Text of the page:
Restorative practices help build community and create effective responses to conflict and harm. The Restorative Arlington initiative is bringing people together to adopt restorative practices in Arlington’s legal system, schools and community settings.
County Board Accepts the Restorative Arlington Strategic Plan
On November 17, after a presentation by Restorative Justice Coordinator Liane Rozzell (video, slides), the Arlington County Board accepted the Restorative Arlington Strategic Plan. The plan provides a framework for the County to adopt restorative justice practices in our public schools, legal system, and community settings. Arlington expects to receive a $75,000 grant award from the Annie E. Casey Foundation to help implement the plan.
In a news release, Board Chair Libby Garvey noted that, “We now have a way to strengthen our community and to practice Restorative Justice in our schools and our justice system.” She went on to say that Restorative Justice, “It values and addresses the needs of people who have been harmed, while ensuring that those responsible for the harm take responsibility for their actions and are accountable. It helps all involved to move forward. It improves and enhances the safety of our entire community.”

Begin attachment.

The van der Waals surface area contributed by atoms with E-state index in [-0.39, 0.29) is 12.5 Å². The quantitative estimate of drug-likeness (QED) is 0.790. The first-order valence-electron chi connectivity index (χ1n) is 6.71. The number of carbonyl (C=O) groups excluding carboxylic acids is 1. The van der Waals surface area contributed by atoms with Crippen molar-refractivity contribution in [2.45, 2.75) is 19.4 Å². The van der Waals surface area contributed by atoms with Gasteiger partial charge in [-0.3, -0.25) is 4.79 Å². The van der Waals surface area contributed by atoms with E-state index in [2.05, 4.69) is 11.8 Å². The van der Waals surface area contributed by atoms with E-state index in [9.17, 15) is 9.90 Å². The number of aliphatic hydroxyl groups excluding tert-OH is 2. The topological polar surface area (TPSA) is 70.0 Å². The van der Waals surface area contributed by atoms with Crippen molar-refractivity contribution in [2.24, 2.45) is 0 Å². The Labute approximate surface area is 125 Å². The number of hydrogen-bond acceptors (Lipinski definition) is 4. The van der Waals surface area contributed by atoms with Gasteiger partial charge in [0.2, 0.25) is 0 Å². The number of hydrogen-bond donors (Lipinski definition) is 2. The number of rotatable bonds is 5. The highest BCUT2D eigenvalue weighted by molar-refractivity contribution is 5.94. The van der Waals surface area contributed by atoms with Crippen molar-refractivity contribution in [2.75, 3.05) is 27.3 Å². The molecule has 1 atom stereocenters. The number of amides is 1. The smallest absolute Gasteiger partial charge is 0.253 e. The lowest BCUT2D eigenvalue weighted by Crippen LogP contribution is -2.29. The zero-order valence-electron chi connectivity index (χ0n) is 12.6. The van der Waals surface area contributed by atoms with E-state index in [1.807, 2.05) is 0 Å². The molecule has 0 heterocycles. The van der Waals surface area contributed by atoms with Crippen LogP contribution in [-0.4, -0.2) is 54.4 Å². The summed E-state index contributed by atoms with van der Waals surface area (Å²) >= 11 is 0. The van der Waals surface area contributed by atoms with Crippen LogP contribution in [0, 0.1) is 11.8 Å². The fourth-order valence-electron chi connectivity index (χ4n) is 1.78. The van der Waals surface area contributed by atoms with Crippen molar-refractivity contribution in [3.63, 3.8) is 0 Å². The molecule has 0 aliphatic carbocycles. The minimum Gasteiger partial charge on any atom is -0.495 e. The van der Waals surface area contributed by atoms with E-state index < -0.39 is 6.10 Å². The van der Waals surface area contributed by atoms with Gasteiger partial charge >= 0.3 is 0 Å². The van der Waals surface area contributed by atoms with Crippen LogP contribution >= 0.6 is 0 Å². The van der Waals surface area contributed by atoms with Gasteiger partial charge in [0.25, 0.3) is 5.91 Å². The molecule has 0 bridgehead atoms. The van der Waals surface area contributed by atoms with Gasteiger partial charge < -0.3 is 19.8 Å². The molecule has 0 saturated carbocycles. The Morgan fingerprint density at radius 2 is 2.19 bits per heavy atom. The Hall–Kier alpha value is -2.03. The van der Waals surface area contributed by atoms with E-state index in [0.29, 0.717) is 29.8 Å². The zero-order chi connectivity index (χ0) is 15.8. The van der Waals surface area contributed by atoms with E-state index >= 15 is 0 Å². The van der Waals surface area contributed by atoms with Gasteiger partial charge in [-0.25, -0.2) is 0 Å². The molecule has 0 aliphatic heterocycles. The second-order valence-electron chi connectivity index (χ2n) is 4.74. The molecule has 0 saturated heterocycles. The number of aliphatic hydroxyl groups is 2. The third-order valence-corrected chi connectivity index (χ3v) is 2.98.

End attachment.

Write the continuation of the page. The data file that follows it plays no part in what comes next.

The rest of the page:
The Washington Post also reported on the Board’s action.
George Mason University’s Carter School Partners with Restorative Arlington
George Mason University’s Carter School for Peace and Conflict Resolution is a key partner in the Restorative Arlington initiative this year. This recent article from GMU’s online newsletter shares some details about the partnership, which was formalized in July when Carter School Dean Alpaslan Özerdem and Arlington County Manager Mark Schwartz signed a joint Letter of Intent.
Restorative Justice Panel Videos Available
A local group, Arlington Advocates for Restorative Justice, has hosted several online panels with restorative justice experts. These recordings are now available online.
The first panel features prominent restorative justice practitioners and scholars, Thalia González and Carl Stauffer. They discussed applying Restorative Justice with equity and fidelity in schools, the legal system and community settings, and answered questions about restorative justice and how Arlington can benefit from it.
The second panel focuses on the application of restorative practices in schools and features restorative justice practitioners Dwanna Nicole and Dr. Martha Brown, who have extensive experience with implementing restorative practices in schools. They provided in-depth insight into how restorative approaches can be adopted successfully in K-12 schools.
Sign up for updates. We will have trainings and virtual circles where you can learn more about restorative practices. Sign up for our Restorative Arlington email list to get event notices and other information. Directions are at https://is.gd/ra_email.
Learn more on your own. Here’s a page with some recommended videos, articles, books and audio files: https://is.gd/learnrp
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